Here are my top ten books of 2018. Needless to say, it was impossible to narrow it down! In alphabetical order by author.
Milkman by Anna Burns
A little wordy but I loved the lyrical sentences and Irish humour. A book I kept thinking about long after I’d read it. Thrilled to see it win the Man Booker Prize.
Why I’m No Longer Talking to White People About Race by Reni Edo-Lodge
A must-read. Edo-Lodge is a superb writer, and sets out the race issues that concern her (and must concern all of us) in an ordered way. Invigorating and essential.
The Odyssey by Homer, translated by Emily Wilson
Wonderful! My first time reading the story of Odysseus on his quest to return home to Ithaca and his wife Penelope. An excellent translation, lively and direct. I loved the themes of fate, revenge and hospitality – a feature of (ancient) Greek culture – and the human capacity for friendship and war. My full review is here.
Crudo by Olivia Laing
A tour-de-force. Kathy is fiercely independent but getting married; Laing juxtaposes this with the events of 2017 and transports Kathy Acker to current (apolcalyptic) times. A short, poetic, bracing read.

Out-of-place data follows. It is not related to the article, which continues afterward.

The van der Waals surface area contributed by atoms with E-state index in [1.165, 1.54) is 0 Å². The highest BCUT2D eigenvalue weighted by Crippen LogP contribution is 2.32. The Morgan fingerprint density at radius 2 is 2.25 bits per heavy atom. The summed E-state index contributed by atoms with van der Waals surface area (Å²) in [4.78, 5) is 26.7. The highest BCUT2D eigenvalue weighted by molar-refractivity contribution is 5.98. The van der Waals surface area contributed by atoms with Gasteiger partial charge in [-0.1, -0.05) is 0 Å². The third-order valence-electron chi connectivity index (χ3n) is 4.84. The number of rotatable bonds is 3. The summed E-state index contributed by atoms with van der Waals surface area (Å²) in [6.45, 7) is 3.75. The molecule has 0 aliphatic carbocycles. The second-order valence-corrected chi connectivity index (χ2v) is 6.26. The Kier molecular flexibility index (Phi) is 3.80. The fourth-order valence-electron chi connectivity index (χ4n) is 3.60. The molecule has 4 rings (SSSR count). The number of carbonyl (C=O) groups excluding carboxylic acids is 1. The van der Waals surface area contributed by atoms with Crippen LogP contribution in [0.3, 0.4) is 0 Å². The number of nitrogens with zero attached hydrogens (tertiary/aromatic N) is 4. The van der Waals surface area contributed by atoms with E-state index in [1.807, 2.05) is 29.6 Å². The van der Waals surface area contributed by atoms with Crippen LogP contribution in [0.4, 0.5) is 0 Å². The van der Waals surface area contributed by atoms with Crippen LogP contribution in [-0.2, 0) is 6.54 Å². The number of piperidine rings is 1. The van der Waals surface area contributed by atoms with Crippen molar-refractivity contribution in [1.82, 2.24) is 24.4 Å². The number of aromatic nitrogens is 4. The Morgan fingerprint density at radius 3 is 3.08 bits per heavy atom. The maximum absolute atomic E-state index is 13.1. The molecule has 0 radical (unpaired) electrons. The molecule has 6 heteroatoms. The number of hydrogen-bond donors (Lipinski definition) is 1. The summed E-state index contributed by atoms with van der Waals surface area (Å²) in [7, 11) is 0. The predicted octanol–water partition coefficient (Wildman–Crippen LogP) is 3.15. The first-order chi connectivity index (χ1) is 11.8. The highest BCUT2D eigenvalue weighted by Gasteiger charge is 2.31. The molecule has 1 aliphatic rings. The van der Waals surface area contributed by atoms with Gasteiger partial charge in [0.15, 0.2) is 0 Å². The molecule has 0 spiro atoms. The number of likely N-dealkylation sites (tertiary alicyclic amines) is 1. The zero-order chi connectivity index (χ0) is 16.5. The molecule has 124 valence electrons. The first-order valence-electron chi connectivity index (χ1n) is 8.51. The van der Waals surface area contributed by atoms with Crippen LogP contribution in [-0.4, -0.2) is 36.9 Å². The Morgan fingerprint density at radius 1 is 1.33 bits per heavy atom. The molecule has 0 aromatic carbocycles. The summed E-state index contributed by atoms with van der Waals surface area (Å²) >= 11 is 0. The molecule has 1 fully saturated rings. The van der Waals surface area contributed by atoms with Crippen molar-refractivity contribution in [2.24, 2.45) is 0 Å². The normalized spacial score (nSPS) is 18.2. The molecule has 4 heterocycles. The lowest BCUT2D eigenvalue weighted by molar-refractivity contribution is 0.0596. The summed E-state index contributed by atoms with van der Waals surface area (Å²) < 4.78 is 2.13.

Normal People by Sally Rooney
A compulsively readable story of Connell and Marianne set in Ireland in 2011 – 2015. Acutely observed, clean writing; their conversations, mistakes and joys ring true. Deserving winner of the Costa Novel of the Year Award.
The Museum of Modern Love by Heather Rose
Inspired by Marina Abramovic and honours her work in a beautiful novel. Deserving winner of the Stella Prize (and other awards) – I loved it!
Ghachar Ghochar by Vivek Shanbhag, translated by Srinath Perur
An elegantly, written spare novel about a family and the nuanced dynamics when one brother’s business becomes successful. Much happening between the lines – deft and thought -provoking. See also our podcast Top 5 Books from July.
Winter by Ali Smith
Taking A Christmas Story as a jumping-off point in the second of her seasonal ‘Brexit quartet’ novels, I loved the witty, contemporary story and Shakespearian wordplay. A joy to read. This (and The Shepherd’s Hut, below), were also in our Top 5 Books in July.
Trick by Domenico Starnone, translated by Jhumpa Lahiri
A terrific, bracing read. Daniele is minding his grandson Mario in a Naples apartment. He’s illustrating the work of Henry James’ ‘The Jolly Corner’ and James’ work infuses the story. A strong, intense short novel with many layers.
The Shepherd’s Hut by Tim Winton
Tim Winton has surpassed himself with this novel about Jaxie, a tough but vulnerable teen boy. Told with compassion and humour, I loved the odd couple relationship with a priest, and Winton’s peerless descriptions of the Australian landscape. A future classic.
What were your favourite books of 2018?